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CNS complications of AIDS: CT and MR findings.




 

AJR Am J Roentgenol. 1988 Sep;151(3):449-54. Unique Identifier :

AIDS is now a common disease, seen daily in large metropolitan medical centers. Neuroimaging techniques such as CT and MR are critical to the detection and diagnosis of CNS complications. Intracerebral infections are common. These infections frequently are caused by opportunistic organisms; less commonly, they are bacterial infections. The cranial imaging features on CT and MR are not pathognomonic, but their distribution or appearance (e.g., asymmetric target lesions of toxoplasmosis) may have predictive value in a known AIDS patient. The superior contrast resolution of MR makes it a more sensitive cross-sectional imaging tool for evaluating intracerebral abnormalities associated with a variety of infectious processes. Differential diagnoses still include metastatic disease, lymphoma, and infarcts. When MR is used as the initial cross-sectional imaging study, contrast-enhanced CT may still be necessary to further characterize a lesion. Currently, more experience exists with CT for follow-up of the AIDS patient with CNS manifestations. MR, particularly with gadolinium-DTPA as a contrast medium, will probably become the imaging method of choice.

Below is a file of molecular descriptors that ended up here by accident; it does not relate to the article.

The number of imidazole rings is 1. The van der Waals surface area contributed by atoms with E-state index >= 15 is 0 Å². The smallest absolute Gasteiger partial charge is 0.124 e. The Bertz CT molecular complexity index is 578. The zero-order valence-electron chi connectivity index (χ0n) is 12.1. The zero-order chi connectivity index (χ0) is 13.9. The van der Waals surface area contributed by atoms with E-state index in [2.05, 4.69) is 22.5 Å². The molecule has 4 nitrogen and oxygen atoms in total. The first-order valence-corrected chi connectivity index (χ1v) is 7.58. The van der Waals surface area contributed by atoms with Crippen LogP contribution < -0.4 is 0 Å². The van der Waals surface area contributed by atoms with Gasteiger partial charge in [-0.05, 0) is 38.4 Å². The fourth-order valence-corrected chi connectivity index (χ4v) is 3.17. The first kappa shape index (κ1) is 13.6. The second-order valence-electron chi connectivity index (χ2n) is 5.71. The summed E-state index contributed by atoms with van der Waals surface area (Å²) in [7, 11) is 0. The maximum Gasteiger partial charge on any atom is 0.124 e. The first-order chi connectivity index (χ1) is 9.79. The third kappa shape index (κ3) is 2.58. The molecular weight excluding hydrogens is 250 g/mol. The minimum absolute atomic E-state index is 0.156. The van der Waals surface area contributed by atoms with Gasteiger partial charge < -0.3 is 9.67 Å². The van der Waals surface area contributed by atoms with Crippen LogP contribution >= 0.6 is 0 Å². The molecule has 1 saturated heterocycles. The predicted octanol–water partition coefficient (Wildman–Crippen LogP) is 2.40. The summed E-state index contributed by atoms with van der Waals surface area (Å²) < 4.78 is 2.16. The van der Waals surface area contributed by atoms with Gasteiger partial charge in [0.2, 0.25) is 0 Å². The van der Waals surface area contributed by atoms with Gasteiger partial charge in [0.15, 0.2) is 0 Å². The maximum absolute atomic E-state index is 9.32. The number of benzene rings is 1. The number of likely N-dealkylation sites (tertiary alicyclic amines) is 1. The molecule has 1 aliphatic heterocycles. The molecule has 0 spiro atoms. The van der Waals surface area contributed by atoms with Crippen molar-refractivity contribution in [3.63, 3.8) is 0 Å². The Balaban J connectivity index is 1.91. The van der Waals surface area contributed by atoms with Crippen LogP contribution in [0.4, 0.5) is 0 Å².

Acquired Immunodeficiency Syndrome/*COMPLICATIONS Brain/PATHOLOGY/RADIOGRAPHY Brain Diseases/COMPLICATIONS/*DIAGNOSIS/RADIOGRAPHY Brain Neoplasms/COMPLICATIONS/*DIAGNOSIS/RADIOGRAPHY Cryptococcosis/COMPLICATIONS/DIAGNOSIS/RADIOGRAPHY Cytomegalovirus Infections/COMPLICATIONS/DIAGNOSIS/RADIOGRAPHY Human Leukoencephalopathy, Progressive Multifocal/COMPLICATIONS/ DIAGNOSIS/RADIOGRAPHY Lymphoma/COMPLICATIONS/DIAGNOSIS/RADIOGRAPHY *Magnetic Resonance Imaging Mycoses/COMPLICATIONS/DIAGNOSIS/RADIOGRAPHY Opportunistic Infections/COMPLICATIONS/*DIAGNOSIS/RADIOGRAPHY Sarcoma, Kaposi's/COMPLICATIONS/DIAGNOSIS/RADIOGRAPHY *Tomography, X-Ray Computed JOURNAL ARTICLE REVIEW REVIEW, ACADEMIC



 




Information in this article was accurate in November 30, 1988. The state of the art may have changed since the publication date. This material is designed to support, not replace, the relationship that exists between you and your doctor. Always discuss treatment options with a doctor who specializes in treating HIV.